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Introducing your new and improved(?) Mike Mayers

There is only one truly new thing, and a lot of reasons to think he will regress

Kansas City Royals v St. Louis Cardinals Photo by Scott Kane/Getty Images

When a 31 year-old reliever signs a minor league deal, and then does not make the team out of spring training, you generally expect that their career is mostly over. Mike Mayers has turned that situation into an opportunity over the past two outings as “the bulk man”, throwing 10 23 innings while giving up only one run. So, has the veteran found something the Royals can count on, or is this just a lucky couple of games?

I will start with the bad news, but I promise there is some reason for optimism with Mayers. You and I already know that he is not actually going to post a 1.35 ERA and contend for a Cy Young this season, so there is definitely some regression coming. His FIP, xFIP, and xERA all agree that his performance so far would typically give you an ERA somewhere in the threes, which for a Royals starter in 2023 would be AMAZING!! Any sub-4 ERA sounds great right now with only two other starters being below 4 right now, and one of them is hurt while the other has only started one game. Technically, Mayers has not started a game yet, but if there is an opener into him going five to six innings, that makes him in effect the fifth starter.

The reasons he cannot keep being as good as he has been so far are pretty simple. He has had some BABIP luck and his strand rate is 95.6%, which is very unsustainable. The highest strand rate last year for a qualified starter was Julio Urias at 86.6%, and no one has ever mistaken Mike Mayers for Urias. Some of those base runners are going to start scoring, and that number is going to fall at least 10 to 20%.

An even bigger reason for not expecting Mayers to continue is his stuff. Stuff+ factors things like release point, velocity, vertical and horizontal movement, and spin rate to measure the physical characteristics of a pitch and its quality. According to Stuff+, Mayers is at 94, roughly half a standard deviation below league-average. Last year he was at 98, but he was in a reliever role, so the drop is to be expected. The difference is that while his pure stuff is worse, his Location+ and Pitching+ have both been above-average, much better than last season. Overall, his stuff is not good enough to be an elite starter or reliever, but if he can pitch better with improved location, at least some of the improvement may be sustainable.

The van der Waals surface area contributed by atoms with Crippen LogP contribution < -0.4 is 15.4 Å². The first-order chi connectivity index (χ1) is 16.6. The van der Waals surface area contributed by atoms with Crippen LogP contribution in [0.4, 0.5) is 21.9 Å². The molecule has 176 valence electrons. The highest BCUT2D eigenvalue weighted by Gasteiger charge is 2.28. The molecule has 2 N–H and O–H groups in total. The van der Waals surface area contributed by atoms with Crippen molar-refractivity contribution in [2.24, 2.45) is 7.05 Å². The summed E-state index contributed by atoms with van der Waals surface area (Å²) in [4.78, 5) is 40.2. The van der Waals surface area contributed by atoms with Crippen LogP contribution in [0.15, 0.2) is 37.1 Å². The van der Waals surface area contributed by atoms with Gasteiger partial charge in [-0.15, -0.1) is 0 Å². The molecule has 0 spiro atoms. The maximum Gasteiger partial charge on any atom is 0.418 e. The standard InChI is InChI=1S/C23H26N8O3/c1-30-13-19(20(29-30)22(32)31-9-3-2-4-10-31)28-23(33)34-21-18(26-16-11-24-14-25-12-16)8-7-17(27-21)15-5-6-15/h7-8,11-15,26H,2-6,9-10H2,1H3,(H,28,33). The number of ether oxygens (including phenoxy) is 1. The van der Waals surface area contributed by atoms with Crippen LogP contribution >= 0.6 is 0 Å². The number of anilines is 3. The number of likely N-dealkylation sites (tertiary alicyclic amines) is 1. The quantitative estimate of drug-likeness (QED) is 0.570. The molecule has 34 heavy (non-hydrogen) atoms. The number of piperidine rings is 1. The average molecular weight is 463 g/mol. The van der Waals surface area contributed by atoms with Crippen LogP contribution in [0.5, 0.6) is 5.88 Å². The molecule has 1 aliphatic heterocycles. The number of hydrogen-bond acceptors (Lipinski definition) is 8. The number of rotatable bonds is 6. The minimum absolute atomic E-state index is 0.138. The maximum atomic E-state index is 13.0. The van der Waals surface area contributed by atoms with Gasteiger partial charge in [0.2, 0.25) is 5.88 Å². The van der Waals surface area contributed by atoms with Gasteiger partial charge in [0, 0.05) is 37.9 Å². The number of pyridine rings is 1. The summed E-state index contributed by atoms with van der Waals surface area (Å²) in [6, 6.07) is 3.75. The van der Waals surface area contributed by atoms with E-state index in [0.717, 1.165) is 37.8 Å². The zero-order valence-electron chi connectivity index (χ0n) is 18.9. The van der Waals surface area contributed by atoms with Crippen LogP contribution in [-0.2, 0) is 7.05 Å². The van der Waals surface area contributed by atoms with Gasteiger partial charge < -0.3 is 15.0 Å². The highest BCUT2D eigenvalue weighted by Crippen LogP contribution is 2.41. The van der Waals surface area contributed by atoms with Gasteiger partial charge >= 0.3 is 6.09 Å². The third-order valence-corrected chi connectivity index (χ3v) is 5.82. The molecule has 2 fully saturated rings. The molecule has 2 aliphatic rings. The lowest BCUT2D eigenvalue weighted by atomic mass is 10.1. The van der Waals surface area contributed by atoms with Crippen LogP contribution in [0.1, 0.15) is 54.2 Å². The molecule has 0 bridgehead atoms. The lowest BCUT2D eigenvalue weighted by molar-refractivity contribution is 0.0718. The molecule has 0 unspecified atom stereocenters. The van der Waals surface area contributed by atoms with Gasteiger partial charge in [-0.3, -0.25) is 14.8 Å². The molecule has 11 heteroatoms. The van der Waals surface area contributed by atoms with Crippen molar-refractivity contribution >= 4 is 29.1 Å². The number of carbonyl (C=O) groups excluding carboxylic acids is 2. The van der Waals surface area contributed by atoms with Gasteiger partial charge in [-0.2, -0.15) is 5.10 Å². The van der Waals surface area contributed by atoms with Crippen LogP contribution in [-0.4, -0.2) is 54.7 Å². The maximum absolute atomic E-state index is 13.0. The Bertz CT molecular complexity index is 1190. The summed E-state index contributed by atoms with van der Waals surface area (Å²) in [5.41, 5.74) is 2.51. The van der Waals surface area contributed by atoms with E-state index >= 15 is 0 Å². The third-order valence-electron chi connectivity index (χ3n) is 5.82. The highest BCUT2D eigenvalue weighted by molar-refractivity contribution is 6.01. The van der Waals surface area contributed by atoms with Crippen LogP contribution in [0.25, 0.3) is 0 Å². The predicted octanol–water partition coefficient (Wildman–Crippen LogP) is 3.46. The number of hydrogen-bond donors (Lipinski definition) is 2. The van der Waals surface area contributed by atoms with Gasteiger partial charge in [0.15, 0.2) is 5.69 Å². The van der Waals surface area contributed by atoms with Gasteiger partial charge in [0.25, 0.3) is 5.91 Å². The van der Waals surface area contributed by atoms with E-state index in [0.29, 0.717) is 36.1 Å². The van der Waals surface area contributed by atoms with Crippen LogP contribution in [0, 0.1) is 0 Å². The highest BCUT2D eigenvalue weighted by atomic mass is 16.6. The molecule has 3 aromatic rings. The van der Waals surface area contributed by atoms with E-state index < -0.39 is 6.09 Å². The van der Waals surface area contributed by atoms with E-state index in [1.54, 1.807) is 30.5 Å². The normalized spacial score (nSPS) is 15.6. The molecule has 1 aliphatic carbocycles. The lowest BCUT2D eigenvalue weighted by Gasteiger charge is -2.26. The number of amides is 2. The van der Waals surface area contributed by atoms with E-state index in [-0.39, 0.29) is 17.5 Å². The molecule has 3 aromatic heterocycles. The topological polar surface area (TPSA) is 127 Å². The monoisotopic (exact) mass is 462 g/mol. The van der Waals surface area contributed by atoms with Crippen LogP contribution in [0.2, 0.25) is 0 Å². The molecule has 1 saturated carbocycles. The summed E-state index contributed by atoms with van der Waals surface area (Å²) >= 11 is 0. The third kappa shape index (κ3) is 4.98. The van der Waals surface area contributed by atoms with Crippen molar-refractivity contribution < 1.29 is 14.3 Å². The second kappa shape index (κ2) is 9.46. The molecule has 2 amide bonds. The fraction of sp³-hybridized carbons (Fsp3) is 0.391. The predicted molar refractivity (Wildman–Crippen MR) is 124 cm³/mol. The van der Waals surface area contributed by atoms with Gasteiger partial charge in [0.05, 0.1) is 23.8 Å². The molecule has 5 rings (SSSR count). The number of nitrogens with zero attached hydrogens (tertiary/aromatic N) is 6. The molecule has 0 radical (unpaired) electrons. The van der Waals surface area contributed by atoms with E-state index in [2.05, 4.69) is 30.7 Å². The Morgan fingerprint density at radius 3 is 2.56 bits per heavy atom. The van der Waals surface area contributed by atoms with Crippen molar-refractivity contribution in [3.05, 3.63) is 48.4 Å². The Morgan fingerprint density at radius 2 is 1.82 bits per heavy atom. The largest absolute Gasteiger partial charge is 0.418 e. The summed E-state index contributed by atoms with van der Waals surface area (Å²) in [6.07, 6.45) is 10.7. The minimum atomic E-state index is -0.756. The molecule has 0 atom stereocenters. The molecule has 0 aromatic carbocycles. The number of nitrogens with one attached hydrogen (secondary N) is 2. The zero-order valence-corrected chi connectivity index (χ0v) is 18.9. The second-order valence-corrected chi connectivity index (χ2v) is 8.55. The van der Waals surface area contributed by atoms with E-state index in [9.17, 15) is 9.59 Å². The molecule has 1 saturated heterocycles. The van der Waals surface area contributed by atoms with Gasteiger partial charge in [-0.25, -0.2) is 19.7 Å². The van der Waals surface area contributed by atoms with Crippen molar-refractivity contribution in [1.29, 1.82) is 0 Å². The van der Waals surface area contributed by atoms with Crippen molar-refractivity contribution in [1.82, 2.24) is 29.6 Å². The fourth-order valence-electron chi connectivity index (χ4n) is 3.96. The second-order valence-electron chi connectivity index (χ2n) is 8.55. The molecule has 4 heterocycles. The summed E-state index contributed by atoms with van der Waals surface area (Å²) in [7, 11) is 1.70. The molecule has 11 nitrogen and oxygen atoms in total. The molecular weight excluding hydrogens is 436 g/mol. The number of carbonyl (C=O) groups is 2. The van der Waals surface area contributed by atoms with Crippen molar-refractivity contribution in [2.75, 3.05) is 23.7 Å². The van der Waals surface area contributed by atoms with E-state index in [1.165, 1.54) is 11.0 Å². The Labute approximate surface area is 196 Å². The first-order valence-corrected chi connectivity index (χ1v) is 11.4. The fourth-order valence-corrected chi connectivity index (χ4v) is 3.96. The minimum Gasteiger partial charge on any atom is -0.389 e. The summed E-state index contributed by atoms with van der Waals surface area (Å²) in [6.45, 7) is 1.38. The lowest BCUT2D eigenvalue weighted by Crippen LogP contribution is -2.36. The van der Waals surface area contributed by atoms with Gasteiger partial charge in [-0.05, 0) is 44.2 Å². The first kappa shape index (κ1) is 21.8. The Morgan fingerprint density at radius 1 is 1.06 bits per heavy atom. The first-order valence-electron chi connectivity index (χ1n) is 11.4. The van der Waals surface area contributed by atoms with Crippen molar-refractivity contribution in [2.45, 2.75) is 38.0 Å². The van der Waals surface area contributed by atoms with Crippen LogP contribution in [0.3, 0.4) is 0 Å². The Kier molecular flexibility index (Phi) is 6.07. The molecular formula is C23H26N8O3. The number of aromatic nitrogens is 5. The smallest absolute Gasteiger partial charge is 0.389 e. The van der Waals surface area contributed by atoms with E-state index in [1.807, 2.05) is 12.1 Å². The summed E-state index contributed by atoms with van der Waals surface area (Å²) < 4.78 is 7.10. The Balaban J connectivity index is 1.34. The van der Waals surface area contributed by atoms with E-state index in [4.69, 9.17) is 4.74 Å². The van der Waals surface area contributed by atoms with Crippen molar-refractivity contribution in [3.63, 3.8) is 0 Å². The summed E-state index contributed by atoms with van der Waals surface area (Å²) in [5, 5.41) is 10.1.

One more statistic jumped out as to why he will come back to earth, and that is a HR/FB rate of 8.3%. His career rate has been 14.9% and he has allowed 1.59 HR/9, but this season he has given up just one homer in 13 13 innings. In the shortened 2020 season he did have a 0.60 HR/9 rate, but that was a very small 30 inning sample, so there is no reason to expect he can actually avoid the long-ball like this, though I do expect him to give up fewer home runs this season because of one big change to Mayers’ game, and that is the addition of a sinker.

He did throw a sinker last season according to Baseball Savant, but he only threw it nine times (1%), and he has thrown it 13% of the time this year. Throwing a good sinker would typically increase a pitcher’s ground ball rate, and for Mayers that has definitely been the case. His career rate has been 37.4% with the last two years being almost exactly that. This season, he has spiked that rate to 45.5%, which should keep some number of balls from leaving the yard and hopefully increase double plays as well.

If you are being charitable, the Royals rotation right now could be characterized as thin. Mike Mayers has been good enough the first two times out that the Royals have to keep running him out there in this role. With or without the opener is up to them, though they might consider using the opener in front of Lyles who is definitely the weakest link. He cannot sustain what he has done thus far, but could he be a competent back end of the rotation starter? I think he might. As long as you are expecting a 4ish ERA over an average of 5 to 6 innings. There is also a chance he reverts back to last year and ends up off this team in a few months though, so some optimism is due, but not too much.